Growing food demand may force countries to impose export restrictions on agricultural produce to facilitate supplies to domestic consumers, which would have harmful repercussions on the rest of the world, a report said.
“In short run exporters in restricting countries might curb supplies through hoarding and greater reliance on futures contracts and in the long run they might decide to shift to other crops,” a latest report of the Consumer Unity & Trust Society (CUTS) said.
In both the cases, it said, the intention of the restricting agencies might be frustrating.
The report further pointed that export restrictions might prove disastrous for the importing nations. Citing an example, it said, in 2007 India had banned the export of non-basmati rice which led to steep rice in prices.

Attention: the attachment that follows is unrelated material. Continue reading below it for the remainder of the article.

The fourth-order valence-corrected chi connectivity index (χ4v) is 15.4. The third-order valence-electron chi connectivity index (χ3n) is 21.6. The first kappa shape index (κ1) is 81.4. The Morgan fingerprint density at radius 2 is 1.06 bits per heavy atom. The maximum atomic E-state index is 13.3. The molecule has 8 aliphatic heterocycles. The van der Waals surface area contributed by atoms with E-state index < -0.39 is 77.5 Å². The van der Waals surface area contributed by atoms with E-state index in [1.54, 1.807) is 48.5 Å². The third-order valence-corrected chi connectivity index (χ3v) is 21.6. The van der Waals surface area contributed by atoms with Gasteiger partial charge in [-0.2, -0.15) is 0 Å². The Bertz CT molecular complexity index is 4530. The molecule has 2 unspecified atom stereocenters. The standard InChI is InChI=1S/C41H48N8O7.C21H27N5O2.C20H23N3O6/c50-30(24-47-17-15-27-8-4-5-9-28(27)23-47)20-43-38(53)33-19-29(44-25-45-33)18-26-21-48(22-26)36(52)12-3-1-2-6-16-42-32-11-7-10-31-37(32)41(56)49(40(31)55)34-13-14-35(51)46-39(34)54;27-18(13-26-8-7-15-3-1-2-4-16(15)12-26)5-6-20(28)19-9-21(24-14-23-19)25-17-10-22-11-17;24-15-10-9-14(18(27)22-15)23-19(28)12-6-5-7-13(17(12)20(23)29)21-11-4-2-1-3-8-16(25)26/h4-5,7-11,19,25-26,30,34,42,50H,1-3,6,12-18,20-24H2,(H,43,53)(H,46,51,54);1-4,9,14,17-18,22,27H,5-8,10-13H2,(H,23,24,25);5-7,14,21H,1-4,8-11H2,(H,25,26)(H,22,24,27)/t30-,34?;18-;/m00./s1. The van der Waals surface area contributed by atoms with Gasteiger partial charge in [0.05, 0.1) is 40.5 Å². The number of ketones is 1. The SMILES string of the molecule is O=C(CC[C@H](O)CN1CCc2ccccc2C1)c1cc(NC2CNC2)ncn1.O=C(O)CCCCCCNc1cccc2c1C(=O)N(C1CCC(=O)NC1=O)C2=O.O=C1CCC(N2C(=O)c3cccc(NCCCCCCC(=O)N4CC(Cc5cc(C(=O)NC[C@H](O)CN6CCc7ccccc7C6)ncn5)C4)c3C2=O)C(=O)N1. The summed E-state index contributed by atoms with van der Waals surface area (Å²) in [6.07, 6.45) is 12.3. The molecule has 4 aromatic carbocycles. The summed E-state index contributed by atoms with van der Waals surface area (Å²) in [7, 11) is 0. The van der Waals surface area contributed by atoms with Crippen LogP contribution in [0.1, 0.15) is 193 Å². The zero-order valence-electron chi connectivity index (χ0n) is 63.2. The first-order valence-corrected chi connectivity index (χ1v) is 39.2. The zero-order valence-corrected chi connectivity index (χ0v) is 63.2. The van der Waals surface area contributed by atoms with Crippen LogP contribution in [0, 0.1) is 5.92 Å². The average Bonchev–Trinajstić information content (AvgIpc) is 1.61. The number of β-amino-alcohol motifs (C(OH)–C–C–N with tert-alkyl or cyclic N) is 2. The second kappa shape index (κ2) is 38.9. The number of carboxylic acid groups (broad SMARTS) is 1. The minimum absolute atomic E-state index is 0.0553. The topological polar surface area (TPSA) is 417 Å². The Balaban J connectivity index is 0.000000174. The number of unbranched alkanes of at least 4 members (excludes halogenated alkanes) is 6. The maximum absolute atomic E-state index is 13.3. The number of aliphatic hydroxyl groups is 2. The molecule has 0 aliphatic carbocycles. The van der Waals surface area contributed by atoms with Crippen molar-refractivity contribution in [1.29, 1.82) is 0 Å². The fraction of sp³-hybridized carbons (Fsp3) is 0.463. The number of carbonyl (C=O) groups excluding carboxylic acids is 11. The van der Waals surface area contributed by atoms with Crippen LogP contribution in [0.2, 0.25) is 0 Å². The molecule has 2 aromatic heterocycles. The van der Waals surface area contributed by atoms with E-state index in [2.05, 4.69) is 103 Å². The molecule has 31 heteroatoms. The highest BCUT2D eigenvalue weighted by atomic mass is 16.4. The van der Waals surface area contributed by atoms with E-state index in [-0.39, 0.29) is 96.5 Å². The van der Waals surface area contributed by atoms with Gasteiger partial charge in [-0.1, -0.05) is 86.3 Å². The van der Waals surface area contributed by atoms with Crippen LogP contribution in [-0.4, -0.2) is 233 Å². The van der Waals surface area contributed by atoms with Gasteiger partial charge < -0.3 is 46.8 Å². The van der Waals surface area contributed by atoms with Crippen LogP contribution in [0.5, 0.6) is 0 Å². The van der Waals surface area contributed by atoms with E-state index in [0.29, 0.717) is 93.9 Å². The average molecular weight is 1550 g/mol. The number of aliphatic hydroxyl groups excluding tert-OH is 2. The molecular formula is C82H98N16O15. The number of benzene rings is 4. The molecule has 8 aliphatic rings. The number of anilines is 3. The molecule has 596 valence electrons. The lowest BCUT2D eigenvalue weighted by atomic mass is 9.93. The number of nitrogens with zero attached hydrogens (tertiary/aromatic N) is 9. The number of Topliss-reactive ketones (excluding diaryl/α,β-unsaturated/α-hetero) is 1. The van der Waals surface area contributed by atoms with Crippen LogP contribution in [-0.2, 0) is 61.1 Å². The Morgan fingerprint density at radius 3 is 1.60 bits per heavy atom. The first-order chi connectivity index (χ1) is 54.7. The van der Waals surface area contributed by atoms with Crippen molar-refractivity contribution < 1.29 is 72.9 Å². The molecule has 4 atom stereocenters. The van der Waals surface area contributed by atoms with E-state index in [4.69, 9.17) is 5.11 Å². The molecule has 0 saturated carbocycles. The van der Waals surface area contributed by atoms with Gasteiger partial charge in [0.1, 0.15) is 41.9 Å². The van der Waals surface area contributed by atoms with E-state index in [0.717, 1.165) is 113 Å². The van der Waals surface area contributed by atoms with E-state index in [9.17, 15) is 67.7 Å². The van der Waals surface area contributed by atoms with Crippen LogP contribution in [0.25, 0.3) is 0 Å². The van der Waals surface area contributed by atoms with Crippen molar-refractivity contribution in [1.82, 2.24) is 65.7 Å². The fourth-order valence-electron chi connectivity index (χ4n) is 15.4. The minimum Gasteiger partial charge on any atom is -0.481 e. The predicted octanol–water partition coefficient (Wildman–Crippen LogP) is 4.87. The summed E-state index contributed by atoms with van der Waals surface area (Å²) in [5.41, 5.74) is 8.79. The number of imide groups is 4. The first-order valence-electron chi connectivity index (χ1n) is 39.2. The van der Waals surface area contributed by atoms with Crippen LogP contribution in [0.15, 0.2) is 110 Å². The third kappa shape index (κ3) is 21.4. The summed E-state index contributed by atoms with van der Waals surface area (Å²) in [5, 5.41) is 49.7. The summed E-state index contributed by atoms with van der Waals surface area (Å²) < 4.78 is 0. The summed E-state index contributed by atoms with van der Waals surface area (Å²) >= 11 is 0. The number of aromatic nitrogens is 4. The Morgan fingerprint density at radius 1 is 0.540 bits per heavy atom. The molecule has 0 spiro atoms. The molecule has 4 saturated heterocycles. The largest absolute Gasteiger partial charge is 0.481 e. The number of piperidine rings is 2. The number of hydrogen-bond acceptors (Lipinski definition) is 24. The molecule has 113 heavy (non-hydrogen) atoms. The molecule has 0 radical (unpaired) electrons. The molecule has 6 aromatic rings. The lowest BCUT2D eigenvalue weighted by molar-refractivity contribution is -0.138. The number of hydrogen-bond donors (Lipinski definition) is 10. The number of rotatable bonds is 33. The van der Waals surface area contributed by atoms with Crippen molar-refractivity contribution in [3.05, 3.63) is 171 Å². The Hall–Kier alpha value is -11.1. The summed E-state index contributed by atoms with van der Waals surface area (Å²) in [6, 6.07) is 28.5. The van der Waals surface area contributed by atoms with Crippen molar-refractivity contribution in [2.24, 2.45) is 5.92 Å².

Philippines, imported rice for the first time in 2008 at $700 per tonne and found it even tougher for the second consignment at $ 1,200 per tonne, it added.
The high price caused heavy losses for the world economy and the consumer loss due to rice export ban imposed by India stood at $ 305 billion, it added.
The report suggested that attempts to augment supplies like formation of cooperatives by farmers in the developing countries and their going public to attract funds for agricultural infrastructure from developed nations might be the best solutions.